Breeding Our Way Out of Trouble? Children of Men and Lost
Apparently, my learning curve is as flat as my new plasma TV screen. No matter how many times I see it and despite a bookshelf stocked with Gramsci and Foucault, I can still be amazed by just how absurdly contradictory our culture can be. Though I have to say, I take some odd pleasure in the really crazy shit that can show up out of the volatile matrix of economic forces, residual and emergent ideologies, conflicting political interests, and the seduction of denial. For example: Lunchables. Remember that moment in the early 1990s when environmental awareness had seemingly turned a corner, when being green was becoming hip? At that very moment came Oscar Mayer’s Lunchables. Wrapped in an insane amount of plastic and marketed as the busy parent’s holy grail, Lunchables seemed like an absurdist parody of unfettered American consumerism appearing just when America claimed to be discovering the value of being fettered.
I found the 2006 film Children of Men similarly absurd. The film was highly praised for its grim cinematography and its eerily convincing vision of a not-so-distant future where the extinction of humanity looms and socio-political chaos erupts on a global scale. At a time when reports about pandemics and global warming fill headlines, it is easy to read the film as a warning about the consequences of human social systems. Amazingly, though, the cause of the world’s crisis in the film is not the unchecked abuse of the environment by the consumption habits of an ever-growing human population. Quite the opposite, in fact. It is humanity’s inability to reproduce that creates this dystopia. A telling narrative choice, I must say. Even if one reads humankind’s sterility as an analogy for the self-destructive path we are taking, the subsequent narrative still encourages us to be intensely invested in human reproduction. (The film is hardly subtle on this point.)
In this regard, the film reflects and reinforces a vast web of heteronormative, androcentric, christian/religious, humanistic, and capitalist ideological assumptions: that reproduction is an inalienable right, that social relations are a reflection of familial relations, that human culture only exists to be passed onto the next generation, that growth is good, and that human life is sacred. At a time when population growth threatens the future of humanity, a narrative that locates hope and the future in the sanctity of human reproduction seems absurd-or predictable (its often a fine line, after all).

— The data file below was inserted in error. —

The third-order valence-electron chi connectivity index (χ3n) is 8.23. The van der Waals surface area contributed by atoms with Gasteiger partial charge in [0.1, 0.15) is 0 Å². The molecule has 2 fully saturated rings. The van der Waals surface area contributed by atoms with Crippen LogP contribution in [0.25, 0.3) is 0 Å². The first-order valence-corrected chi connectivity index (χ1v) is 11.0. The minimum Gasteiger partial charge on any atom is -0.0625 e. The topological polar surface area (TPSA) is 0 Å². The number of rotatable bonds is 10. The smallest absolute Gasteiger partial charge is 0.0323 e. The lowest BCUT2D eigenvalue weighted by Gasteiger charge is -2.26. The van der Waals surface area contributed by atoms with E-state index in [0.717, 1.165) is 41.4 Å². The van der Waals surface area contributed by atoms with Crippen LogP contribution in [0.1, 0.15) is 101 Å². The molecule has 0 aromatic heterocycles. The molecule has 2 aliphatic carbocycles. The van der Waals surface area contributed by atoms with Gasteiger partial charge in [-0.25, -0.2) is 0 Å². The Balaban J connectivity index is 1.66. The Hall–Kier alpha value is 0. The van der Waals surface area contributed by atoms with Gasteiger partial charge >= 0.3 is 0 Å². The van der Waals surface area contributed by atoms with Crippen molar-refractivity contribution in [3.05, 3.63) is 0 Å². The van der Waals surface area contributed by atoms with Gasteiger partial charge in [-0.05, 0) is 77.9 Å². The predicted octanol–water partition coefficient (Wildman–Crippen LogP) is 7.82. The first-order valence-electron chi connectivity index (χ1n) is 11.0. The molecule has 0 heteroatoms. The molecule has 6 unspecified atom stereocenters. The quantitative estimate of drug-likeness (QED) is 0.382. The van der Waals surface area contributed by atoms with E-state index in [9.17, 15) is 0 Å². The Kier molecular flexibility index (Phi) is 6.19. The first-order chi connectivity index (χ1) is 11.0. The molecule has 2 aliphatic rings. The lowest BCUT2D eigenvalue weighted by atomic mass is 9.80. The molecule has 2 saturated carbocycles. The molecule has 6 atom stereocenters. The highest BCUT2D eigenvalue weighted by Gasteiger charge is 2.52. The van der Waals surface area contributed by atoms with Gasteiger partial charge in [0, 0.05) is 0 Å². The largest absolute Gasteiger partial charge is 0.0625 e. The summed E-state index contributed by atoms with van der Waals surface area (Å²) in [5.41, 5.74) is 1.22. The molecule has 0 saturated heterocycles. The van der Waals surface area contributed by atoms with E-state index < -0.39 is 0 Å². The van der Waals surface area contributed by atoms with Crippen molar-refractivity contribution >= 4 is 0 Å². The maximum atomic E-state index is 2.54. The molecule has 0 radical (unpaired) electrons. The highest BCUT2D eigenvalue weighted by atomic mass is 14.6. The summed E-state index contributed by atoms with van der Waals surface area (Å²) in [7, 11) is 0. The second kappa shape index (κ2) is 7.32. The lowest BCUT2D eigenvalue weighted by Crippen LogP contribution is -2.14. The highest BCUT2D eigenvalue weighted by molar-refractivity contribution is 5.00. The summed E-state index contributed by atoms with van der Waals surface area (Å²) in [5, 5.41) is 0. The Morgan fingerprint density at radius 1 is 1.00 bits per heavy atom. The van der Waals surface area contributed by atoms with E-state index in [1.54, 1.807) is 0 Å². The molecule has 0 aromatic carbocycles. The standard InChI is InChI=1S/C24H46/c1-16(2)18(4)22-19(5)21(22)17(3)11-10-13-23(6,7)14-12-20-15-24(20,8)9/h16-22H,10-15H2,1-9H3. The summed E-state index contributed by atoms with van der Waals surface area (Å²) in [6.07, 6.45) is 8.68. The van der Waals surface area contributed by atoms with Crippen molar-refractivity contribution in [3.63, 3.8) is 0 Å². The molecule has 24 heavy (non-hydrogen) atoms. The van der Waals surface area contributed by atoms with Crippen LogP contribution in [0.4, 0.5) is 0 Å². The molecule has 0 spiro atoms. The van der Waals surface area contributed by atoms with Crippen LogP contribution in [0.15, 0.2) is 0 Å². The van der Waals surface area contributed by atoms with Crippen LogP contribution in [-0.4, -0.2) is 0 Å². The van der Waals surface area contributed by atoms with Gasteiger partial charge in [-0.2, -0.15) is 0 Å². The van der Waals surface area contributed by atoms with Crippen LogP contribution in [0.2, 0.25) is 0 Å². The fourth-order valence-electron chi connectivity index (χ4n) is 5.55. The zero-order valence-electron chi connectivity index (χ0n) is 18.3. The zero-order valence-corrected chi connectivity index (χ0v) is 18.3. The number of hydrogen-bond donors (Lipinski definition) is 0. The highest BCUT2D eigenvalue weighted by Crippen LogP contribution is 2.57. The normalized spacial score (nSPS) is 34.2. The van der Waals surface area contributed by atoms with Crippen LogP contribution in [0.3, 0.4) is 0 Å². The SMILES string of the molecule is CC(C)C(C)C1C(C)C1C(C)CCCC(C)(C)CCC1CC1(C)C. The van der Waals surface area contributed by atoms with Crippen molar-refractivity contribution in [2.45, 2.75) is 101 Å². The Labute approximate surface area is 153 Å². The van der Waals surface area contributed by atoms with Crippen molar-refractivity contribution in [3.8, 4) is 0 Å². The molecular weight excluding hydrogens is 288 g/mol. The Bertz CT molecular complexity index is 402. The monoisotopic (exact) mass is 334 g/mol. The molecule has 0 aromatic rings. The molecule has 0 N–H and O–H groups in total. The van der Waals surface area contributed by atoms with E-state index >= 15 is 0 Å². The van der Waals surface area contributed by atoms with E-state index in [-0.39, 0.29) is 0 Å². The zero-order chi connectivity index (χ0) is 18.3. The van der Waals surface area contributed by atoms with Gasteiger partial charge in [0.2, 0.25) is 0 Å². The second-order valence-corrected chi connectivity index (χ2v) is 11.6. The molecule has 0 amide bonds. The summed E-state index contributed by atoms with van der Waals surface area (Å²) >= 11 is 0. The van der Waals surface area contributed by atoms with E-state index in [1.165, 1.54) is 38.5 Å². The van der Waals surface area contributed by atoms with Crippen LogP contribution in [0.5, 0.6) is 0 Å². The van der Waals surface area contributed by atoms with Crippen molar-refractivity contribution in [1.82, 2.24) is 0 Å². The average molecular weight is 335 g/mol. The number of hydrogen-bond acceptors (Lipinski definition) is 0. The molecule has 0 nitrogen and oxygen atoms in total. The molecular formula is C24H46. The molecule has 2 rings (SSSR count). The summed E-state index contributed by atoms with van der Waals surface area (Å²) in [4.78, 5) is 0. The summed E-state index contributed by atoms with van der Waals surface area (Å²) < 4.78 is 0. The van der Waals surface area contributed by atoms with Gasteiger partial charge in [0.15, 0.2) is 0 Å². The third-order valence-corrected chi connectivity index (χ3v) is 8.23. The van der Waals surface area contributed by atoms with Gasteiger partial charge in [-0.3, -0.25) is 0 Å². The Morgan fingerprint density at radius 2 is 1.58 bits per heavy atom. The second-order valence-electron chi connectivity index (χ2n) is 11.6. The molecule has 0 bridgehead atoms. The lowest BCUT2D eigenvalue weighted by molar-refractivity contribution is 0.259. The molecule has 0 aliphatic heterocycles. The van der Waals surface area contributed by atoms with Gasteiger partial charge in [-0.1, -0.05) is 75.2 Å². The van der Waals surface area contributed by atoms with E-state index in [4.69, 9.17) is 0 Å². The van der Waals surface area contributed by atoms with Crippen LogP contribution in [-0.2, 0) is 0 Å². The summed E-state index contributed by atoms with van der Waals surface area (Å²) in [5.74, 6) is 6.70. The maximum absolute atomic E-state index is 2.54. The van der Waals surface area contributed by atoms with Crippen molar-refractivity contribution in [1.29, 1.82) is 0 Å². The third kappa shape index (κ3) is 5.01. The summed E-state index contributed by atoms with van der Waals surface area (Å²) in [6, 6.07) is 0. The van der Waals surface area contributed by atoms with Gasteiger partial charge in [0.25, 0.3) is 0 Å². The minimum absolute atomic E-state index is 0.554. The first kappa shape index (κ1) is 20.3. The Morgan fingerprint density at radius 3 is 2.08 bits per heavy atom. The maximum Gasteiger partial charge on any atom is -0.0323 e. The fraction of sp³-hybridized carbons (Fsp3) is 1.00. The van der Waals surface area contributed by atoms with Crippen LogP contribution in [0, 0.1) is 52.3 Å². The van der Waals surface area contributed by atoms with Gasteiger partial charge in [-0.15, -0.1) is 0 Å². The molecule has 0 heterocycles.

As I excitedly sat down to watch the new season of Lost (my favorite show on TV since last year’s season finale), I was struck by the recurrence of this trope. Lost offers another narrative about social life and human psychology after a catastrophe. And again, reproduction and its problems become narratively central. Here we get a humanity-starting-over story with heteronormative, biblical overtones about the importance of being fruitful and multiplying. (It seems telling, for example, that a series that works so hard to reflect racial, generational, and national diversity, would fail to include a single openly non-heterosexual character.) And as in Children of Men, the inability to reproduce becomes a key driver of social crisis. Every woman who gets pregnant on the island dies in childbirth-a fact that fuels the political conflict between the survivors and the Others and a great deal of the series’ narrative tension thus far. I don’t want to reduce the ideological complexity of Lost’s multi-season, narrative twists and turns. (The dark omen connected to Claire’s pregnancy in the first season, for example, suggests there’s more to unpack on this issue). Nevertheless, the series (at least in certain narrative arcs) does reflect the (over)valuation of reproduction as essential to the stability of human society. (I doubt Lost and Children of Men are unique in this regard. From what I saw of its first season, for example, Battlestar Galactica might be rife with such reproductive-imperative narratives as well.)
So, at a time when we are increasingly aware of and anxious about the threat of global climate change (a problem certainly exacerbated by population growth), we get post-apocalyptic narratives in which human reproduction is actually the solution. Just when we need to find ways to create a sustainable future for our kids, we get stories that tell us that the future will only be ensured by having kids. What are the consequences of this cultural obsession with reproduction-an obsession so hegemonic that it finds expression in both christian conservative arguments about the culture of life and neoliberal politics of gay and lesbian families? Rooted as it is in religious doctrine, liberal ideals of individual rights, and the persuasive power of “the natural,” our feelings and assumptions about the value of reproduction run so deep that there seems little room for thinking outside of the standard story. We fail to do so at the peril of our kids.
For me, the absurdity of this ideological relationship is a Lunchables moment-pleasurable in a perverse way. Of course I am woefully naïve to expect that culture would behave any differently. After all, we created the world we now find ourselves in with the help of such ideologies.
Does anyone else have a favorite Lunchables moment?
Please feel free to comment.